Thrift and happenstance are also factors. Ganum, who also owns Upright Brewing, calls this a return to "the more normal way" of doing things. It's a lesson he learned with Upright's now-flagship Engelberg Pilsner, which came about when the brewery got a really nice batch of Hallertau hops and with Upright's new fruit beers, which are stored in second-use barrels that he previously discarded.

"It seemed a waste to break [the barrels] down and give them away, so we tried putting a second batch in and it turned out even better than the first," Ganum says. "People talk about what farmhouse brewing is, and to me that's farmhouse-style. Just being resourceful, having shit make sense."

Among Old Salt's other boasts are making pasta from triticale—a wheat-rye hybrid the restaurant's pig rancher grows as feed—and selling burger patties made with meat from a single grass-fed cow, for $5 a pound.

"One cow, guaranteed!" Ganum says. "We have to be the only place in the city where that's true."

You wouldn't know that unless you ask. Meyer and Ganum say they're fatigued by polished Portland restaurant concepts and hearing "farm-to-table" used more as a sales pitch than a business practice, with restaurants erecting billboard-sized chalkboards to advertise ties to farmers they haven't bought green beans from in a year.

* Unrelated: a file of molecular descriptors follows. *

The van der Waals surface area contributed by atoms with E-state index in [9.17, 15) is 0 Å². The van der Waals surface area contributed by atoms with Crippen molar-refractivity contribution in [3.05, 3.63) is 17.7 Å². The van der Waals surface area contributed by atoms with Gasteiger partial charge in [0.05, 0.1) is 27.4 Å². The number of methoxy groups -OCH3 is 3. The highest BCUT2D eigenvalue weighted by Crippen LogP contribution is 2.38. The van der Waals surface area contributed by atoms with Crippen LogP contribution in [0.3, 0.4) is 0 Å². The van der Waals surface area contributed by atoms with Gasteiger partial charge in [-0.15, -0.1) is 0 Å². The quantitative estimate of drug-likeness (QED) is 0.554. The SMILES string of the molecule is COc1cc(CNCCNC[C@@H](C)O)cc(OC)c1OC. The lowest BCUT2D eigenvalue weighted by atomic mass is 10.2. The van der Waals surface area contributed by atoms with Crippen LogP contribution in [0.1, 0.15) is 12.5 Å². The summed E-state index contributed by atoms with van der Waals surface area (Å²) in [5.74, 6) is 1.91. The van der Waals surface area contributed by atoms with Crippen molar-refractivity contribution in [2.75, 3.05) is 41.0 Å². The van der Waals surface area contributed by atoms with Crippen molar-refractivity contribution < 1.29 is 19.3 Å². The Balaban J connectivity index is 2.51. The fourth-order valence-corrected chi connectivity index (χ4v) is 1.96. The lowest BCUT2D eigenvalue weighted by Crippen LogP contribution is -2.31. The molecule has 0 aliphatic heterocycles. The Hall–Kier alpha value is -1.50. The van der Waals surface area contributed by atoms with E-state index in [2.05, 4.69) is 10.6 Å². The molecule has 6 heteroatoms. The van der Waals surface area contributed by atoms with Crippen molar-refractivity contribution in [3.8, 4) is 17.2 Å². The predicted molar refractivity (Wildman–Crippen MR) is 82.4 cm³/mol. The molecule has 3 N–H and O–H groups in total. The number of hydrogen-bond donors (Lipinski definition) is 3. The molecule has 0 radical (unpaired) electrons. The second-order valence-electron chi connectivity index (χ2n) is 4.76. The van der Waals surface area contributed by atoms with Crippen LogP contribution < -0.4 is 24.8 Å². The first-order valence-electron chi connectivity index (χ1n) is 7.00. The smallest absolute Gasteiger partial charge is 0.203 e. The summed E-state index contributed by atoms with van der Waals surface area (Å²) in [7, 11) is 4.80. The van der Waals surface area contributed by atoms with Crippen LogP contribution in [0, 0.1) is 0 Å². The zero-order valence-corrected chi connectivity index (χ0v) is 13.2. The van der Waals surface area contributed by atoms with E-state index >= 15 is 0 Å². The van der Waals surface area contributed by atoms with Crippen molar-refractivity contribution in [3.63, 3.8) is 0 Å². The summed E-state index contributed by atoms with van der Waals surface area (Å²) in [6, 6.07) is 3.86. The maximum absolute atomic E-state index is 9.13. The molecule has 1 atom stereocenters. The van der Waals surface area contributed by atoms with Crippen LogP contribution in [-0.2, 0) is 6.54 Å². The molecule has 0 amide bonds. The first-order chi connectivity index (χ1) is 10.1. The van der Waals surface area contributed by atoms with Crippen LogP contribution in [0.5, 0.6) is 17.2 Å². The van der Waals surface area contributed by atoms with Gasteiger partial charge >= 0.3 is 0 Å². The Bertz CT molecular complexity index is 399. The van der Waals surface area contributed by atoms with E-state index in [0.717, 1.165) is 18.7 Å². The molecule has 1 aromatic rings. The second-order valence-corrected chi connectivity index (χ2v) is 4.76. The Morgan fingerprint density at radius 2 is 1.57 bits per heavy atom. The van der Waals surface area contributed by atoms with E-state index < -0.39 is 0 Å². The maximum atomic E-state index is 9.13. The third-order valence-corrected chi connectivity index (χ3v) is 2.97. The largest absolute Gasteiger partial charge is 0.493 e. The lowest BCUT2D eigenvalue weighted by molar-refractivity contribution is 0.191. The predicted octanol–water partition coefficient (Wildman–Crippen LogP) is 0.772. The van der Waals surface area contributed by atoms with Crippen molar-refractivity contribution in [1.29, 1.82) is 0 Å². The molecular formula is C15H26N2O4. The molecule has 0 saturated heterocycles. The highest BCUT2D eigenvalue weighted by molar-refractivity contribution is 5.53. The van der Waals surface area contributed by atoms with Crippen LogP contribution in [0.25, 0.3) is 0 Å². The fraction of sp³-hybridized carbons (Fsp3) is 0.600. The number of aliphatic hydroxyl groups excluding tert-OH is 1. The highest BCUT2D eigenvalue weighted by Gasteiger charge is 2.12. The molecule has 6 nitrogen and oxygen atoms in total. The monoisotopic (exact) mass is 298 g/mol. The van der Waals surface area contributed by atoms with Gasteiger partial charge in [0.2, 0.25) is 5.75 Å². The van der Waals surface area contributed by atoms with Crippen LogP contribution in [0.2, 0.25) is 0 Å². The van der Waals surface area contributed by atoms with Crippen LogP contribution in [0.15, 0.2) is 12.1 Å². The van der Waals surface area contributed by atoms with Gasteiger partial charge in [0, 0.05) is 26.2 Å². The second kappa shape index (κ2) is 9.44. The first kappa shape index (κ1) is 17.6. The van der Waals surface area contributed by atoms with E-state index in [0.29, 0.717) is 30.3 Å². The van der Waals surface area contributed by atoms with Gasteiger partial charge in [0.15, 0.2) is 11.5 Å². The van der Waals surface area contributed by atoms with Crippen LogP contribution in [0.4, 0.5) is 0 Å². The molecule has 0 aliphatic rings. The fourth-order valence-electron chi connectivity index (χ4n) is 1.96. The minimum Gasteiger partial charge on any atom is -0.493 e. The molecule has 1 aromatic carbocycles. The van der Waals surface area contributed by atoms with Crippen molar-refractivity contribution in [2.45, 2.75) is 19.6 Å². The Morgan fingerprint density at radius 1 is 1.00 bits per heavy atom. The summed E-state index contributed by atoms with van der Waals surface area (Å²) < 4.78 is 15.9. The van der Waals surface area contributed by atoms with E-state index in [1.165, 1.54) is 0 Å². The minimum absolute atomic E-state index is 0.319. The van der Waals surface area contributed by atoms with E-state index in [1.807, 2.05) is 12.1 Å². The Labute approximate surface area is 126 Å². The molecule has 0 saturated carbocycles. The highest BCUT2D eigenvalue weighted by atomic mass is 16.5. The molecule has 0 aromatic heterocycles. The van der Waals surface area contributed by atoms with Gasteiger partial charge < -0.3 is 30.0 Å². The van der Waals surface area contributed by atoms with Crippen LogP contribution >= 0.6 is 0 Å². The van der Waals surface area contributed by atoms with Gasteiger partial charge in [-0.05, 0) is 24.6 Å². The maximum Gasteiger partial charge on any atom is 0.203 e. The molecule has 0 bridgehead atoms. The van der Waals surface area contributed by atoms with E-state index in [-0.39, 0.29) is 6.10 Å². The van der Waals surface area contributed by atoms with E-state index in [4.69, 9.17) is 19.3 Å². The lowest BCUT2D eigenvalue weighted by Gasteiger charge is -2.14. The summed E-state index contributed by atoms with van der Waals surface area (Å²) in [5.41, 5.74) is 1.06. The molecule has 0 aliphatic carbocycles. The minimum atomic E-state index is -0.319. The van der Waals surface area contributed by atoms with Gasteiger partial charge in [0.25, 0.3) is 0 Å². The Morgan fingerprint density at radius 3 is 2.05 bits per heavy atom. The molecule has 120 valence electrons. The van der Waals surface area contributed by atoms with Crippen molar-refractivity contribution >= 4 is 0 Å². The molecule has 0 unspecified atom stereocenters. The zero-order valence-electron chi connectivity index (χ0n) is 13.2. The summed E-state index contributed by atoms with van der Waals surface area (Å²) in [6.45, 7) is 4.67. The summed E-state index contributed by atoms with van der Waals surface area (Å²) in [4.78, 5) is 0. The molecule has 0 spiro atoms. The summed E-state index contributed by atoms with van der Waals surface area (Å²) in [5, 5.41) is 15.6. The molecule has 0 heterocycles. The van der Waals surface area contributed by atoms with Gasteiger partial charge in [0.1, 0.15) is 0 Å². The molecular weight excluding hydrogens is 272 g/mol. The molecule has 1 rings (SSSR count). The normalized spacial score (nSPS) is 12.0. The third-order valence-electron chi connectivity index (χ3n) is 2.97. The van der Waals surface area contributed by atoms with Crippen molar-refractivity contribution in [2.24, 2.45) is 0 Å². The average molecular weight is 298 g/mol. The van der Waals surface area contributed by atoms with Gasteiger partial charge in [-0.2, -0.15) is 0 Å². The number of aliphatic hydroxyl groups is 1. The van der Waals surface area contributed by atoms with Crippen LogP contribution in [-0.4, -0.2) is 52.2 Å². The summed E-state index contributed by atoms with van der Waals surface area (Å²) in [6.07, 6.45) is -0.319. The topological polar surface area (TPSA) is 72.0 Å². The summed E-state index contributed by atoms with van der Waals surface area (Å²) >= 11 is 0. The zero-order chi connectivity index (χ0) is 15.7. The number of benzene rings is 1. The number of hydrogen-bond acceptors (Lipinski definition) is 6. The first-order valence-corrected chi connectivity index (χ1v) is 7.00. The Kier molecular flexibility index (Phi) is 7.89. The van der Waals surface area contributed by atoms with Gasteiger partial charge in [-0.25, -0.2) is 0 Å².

"I hate when restaurants sprinkle farm names all over the menu—it's a sales point in Portland, but a lot of it is smoke and mirrors," Meyer says. "Like Carlton pork—a lot of those are Canadian pigs brought down to Carlton, Oregon. And Draper Valley chicken, which is owned by Perdue, the world's largest poultry manufacturer."

Meyer, especially, is a value hunter going back to his days as a line cook at Toro Bravo. He says he was in the room when chef John Gorham discovered an undervalued cut called "chuck eye"—what you might know as Toro Bravo's famous house-smoked coppa steak.

"The cuts he was looking at originally were too expensive, but the chuck eye was perfect," Meyer says. "John renamed it 'coppa,' which is a cut of pork from roughly the same place."

At Meyer's former restaurant, Ned Ludd—he has its ax logo tattooed on his right forearm—an aesthetic and menu were built around the oven that came with the space. "We didn't go there and think, 'We're going to create a wood-fired system,'" he says. "We got the space and it had the oven, so we used it."

Another classic Portland value Old Salt's owners are passionate about is workers' benefits. Meyer, Hoover and Ganum began their careers washing dishes without benefits at big chains, so they give employees health insurance, maternity and paternity leave, a free pair of Dansko clogs and a yearly free keg of beer. ("I don't really spread that around, but if anyone asks for a keg for their birthday, I hook them up," Ganum says.)

What they don't give their employees is the chance to brag.

"What we're doing is just making supper," Meyer says. "I tell the guys, 'Grandma did it every day and no one ever wrote a magazine article about her.’” 

5027 NE 42nd Ave., 971-255-0167, oldsaltpdx.com5 pm-midnight daily, 9 am-3 pm brunch weekends. $$.